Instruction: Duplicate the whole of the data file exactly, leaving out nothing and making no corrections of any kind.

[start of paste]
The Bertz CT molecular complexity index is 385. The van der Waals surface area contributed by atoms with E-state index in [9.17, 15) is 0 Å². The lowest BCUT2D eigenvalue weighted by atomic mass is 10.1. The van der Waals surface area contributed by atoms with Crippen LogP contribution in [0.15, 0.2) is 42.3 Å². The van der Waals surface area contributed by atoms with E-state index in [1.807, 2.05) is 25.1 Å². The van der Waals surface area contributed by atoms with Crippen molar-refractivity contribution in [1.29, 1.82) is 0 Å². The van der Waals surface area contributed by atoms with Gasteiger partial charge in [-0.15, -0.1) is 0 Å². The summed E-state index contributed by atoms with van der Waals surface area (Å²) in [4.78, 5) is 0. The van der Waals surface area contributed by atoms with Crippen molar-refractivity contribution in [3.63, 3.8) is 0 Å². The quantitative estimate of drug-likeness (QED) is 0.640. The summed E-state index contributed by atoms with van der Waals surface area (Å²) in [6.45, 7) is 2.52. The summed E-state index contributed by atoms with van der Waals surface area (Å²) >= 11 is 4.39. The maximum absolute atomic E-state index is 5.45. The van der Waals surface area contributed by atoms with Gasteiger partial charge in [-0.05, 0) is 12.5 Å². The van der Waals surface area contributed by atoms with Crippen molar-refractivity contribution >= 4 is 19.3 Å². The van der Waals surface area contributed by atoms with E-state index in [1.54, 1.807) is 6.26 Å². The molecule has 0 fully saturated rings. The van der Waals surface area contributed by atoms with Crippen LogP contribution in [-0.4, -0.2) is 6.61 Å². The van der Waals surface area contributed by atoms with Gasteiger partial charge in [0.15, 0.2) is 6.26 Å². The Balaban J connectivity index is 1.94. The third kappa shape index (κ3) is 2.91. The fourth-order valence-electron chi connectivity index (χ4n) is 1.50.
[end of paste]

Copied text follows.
The Bertz CT molecular complexity index is 385. The van der Waals surface area contributed by atoms with E-state index in [9.17, 15) is 0 Å². The lowest BCUT2D eigenvalue weighted by atomic mass is 10.1. The van der Waals surface area contributed by atoms with Crippen LogP contribution in [0.15, 0.2) is 42.3 Å². The van der Waals surface area contributed by atoms with E-state index in [1.807, 2.05) is 25.1 Å². The van der Waals surface area contributed by atoms with Crippen molar-refractivity contribution in [1.29, 1.82) is 0 Å². The van der Waals surface area contributed by atoms with Gasteiger partial charge in [-0.15, -0.1) is 0 Å². The summed E-state index contributed by atoms with van der Waals surface area (Å²) in [4.78, 5) is 0. The van der Waals surface area contributed by atoms with Crippen molar-refractivity contribution in [3.63, 3.8) is 0 Å². The quantitative estimate of drug-likeness (QED) is 0.640. The summed E-state index contributed by atoms with van der Waals surface area (Å²) in [6.45, 7) is 2.52. The summed E-state index contributed by atoms with van der Waals surface area (Å²) >= 11 is 4.39. The maximum absolute atomic E-state index is 5.45. The van der Waals surface area contributed by atoms with Gasteiger partial charge in [-0.05, 0) is 12.5 Å². The van der Waals surface area contributed by atoms with Crippen molar-refractivity contribution >= 4 is 19.3 Å². The van der Waals surface area contributed by atoms with E-state index in [1.54, 1.807) is 6.26 Å². The molecule has 0 fully saturated rings. The van der Waals surface area contributed by atoms with Crippen LogP contribution in [-0.4, -0.2) is 6.61 Å². The van der Waals surface area contributed by atoms with Gasteiger partial charge in [0.15, 0.2) is 6.26 Å². The Balaban J connectivity index is 1.94. The third kappa shape index (κ3) is 2.91. The fourth-order valence-electron chi connectivity index (χ4n) is 1.50.